My fiancé and partner of 10 years, Nate, died by suicide on March 8th, 2022, and my life was ripped away from me and completely destroyed.
Suicide is a tragic and heartbreaking out of order death.
It leaves you with a uniquely complicated grief journey. You ask yourself—why? Why did this have to happen? Why him? Why me?
Life as you knew it is gone in the blink of an eye. Everything about your life is forever changed.
Even as I was in a constant state of shock and dissociation, I was immediately forced to deal with reality of the “What do I do?” That’s one of the many unfortunate realities of death—there is rapidly so much to do. You have little time to understand that your person is gone, and you must handle the logistics.
Before I could even take a breath, I had to focus on settling his estate, multiple services at the police department he worked for, traveling to his home state of Rhode Island, service at temple, writing and giving his eulogy, sitting Shiva, and ultimately traveling to his family plot in New Jersey to bury him.
I sold our house, donated so many of our belongings, moved into an apartment, then decided to move back home to Florida from New Mexico, and sold every last thing I owned—every piece of my life built with Nate with nothing other than a suitcase and a box. I rented a room where I couldn’t even live with our precious dog Maggie, so she lived with my father.
Finally, in January, I moved to downtown Orlando and got an awesome apartment for Maggie and I. I got a new car. I treated myself to some cosmetic work.
Nothing has filled the void in my heart and soul. I cry, every single day of my life now. The good thing is, what used to be debilitating crying spells has now turned into simply allowing and accepting that the crying, the grieving, is just part of my life now. I carefully open up the box, let everything out, then I gently close the box and am back to baseline.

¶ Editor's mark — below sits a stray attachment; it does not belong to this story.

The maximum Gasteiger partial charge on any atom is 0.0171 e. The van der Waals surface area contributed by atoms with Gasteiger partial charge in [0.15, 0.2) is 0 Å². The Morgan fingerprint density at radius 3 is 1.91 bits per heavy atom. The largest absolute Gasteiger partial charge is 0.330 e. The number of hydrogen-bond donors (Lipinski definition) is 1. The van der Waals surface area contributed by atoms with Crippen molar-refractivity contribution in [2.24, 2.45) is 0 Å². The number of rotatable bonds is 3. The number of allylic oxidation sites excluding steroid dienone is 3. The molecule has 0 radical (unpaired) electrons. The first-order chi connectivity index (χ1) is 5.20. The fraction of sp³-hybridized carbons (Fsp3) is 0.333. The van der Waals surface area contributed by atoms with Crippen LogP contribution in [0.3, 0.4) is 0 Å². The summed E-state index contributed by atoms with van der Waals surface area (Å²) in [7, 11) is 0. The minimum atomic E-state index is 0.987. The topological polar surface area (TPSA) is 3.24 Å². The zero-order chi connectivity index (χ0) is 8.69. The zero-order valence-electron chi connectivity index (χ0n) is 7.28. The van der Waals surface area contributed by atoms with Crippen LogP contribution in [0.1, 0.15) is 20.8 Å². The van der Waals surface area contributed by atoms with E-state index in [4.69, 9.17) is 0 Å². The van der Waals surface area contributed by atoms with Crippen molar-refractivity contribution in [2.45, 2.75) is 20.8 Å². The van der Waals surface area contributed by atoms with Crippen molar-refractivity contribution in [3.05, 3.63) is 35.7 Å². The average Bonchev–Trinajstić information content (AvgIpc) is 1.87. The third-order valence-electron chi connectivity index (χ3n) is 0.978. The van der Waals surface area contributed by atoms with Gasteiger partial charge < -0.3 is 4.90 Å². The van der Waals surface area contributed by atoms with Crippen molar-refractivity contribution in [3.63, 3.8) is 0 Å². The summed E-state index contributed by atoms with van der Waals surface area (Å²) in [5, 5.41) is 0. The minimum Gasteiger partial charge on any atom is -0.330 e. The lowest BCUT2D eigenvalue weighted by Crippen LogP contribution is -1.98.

I am forever a changed person. I don’t know what to make of that yet. I’m not the person I was a year ago before he died. I will never be that person again, and now I must completely rediscover and reinvent myself. It’s terrifying. I look at my future and see nothing but unknowns. I left my career in mental health and started working on getting my real estate license again. However, through battling the grief and depression, this is taking me more time than planned; then it will take me who knows how long to build business. I need a job soon, any job, and am so lost.
That being said, for the first time in over a year, I am hopeful. I’m not sure what I’m particularly hopeful about, but I’m just hopeful that everything will work out. What I do know is, I am strong. I am brave. I am resilient. I have survived what most people couldn’t survive and can’t even fathom.
I wish this wasn’t my life, I miss my old life—with Nate. I miss him. I miss our home. I miss the life we spent years building together.
However, this is my life. I can and do accept it now. I used to have so many goals in life. Big dreams and ambitions. My only goal moving forward is to find true peace and happiness, whatever that means, whatever that is, wherever that is.